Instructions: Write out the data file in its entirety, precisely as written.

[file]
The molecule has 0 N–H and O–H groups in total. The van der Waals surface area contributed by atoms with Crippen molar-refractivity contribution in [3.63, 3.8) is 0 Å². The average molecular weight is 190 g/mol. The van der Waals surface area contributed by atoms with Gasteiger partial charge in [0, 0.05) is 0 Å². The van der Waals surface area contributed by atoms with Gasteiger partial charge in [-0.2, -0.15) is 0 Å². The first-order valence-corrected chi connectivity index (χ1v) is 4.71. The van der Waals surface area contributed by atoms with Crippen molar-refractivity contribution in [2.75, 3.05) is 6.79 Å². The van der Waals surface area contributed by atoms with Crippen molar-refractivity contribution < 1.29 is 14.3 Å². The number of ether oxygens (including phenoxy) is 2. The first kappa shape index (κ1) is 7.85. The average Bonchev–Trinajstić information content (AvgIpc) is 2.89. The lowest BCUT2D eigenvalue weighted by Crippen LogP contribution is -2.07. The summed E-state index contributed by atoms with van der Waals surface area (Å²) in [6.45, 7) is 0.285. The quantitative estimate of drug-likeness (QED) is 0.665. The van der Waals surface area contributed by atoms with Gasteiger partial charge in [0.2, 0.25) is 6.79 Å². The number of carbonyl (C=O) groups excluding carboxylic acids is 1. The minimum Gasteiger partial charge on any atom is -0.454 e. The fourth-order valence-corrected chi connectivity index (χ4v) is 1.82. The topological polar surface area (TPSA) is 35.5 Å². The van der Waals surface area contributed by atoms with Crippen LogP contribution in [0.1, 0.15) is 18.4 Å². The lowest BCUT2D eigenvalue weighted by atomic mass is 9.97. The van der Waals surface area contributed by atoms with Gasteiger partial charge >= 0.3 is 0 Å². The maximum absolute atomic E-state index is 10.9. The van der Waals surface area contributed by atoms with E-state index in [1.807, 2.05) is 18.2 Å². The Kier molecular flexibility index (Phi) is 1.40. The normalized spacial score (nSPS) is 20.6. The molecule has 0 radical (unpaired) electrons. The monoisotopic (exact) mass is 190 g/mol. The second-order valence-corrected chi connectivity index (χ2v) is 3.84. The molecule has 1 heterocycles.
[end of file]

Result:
The molecule has 0 N–H and O–H groups in total. The van der Waals surface area contributed by atoms with Crippen molar-refractivity contribution in [3.63, 3.8) is 0 Å². The average molecular weight is 190 g/mol. The van der Waals surface area contributed by atoms with Gasteiger partial charge in [0, 0.05) is 0 Å². The van der Waals surface area contributed by atoms with Gasteiger partial charge in [-0.2, -0.15) is 0 Å². The first-order valence-corrected chi connectivity index (χ1v) is 4.71. The van der Waals surface area contributed by atoms with Crippen molar-refractivity contribution in [2.75, 3.05) is 6.79 Å². The van der Waals surface area contributed by atoms with Crippen molar-refractivity contribution < 1.29 is 14.3 Å². The number of ether oxygens (including phenoxy) is 2. The first kappa shape index (κ1) is 7.85. The average Bonchev–Trinajstić information content (AvgIpc) is 2.89. The lowest BCUT2D eigenvalue weighted by Crippen LogP contribution is -2.07. The summed E-state index contributed by atoms with van der Waals surface area (Å²) in [6.45, 7) is 0.285. The quantitative estimate of drug-likeness (QED) is 0.665. The van der Waals surface area contributed by atoms with Gasteiger partial charge in [0.2, 0.25) is 6.79 Å². The number of carbonyl (C=O) groups excluding carboxylic acids is 1. The minimum Gasteiger partial charge on any atom is -0.454 e. The fourth-order valence-corrected chi connectivity index (χ4v) is 1.82. The topological polar surface area (TPSA) is 35.5 Å². The van der Waals surface area contributed by atoms with Crippen LogP contribution in [0.1, 0.15) is 18.4 Å². The lowest BCUT2D eigenvalue weighted by atomic mass is 9.97. The van der Waals surface area contributed by atoms with Gasteiger partial charge >= 0.3 is 0 Å². The maximum absolute atomic E-state index is 10.9. The van der Waals surface area contributed by atoms with E-state index in [1.807, 2.05) is 18.2 Å². The Kier molecular flexibility index (Phi) is 1.40. The normalized spacial score (nSPS) is 20.6. The molecule has 0 radical (unpaired) electrons. The monoisotopic (exact) mass is 190 g/mol. The second-order valence-corrected chi connectivity index (χ2v) is 3.84. The molecule has 1 heterocycles.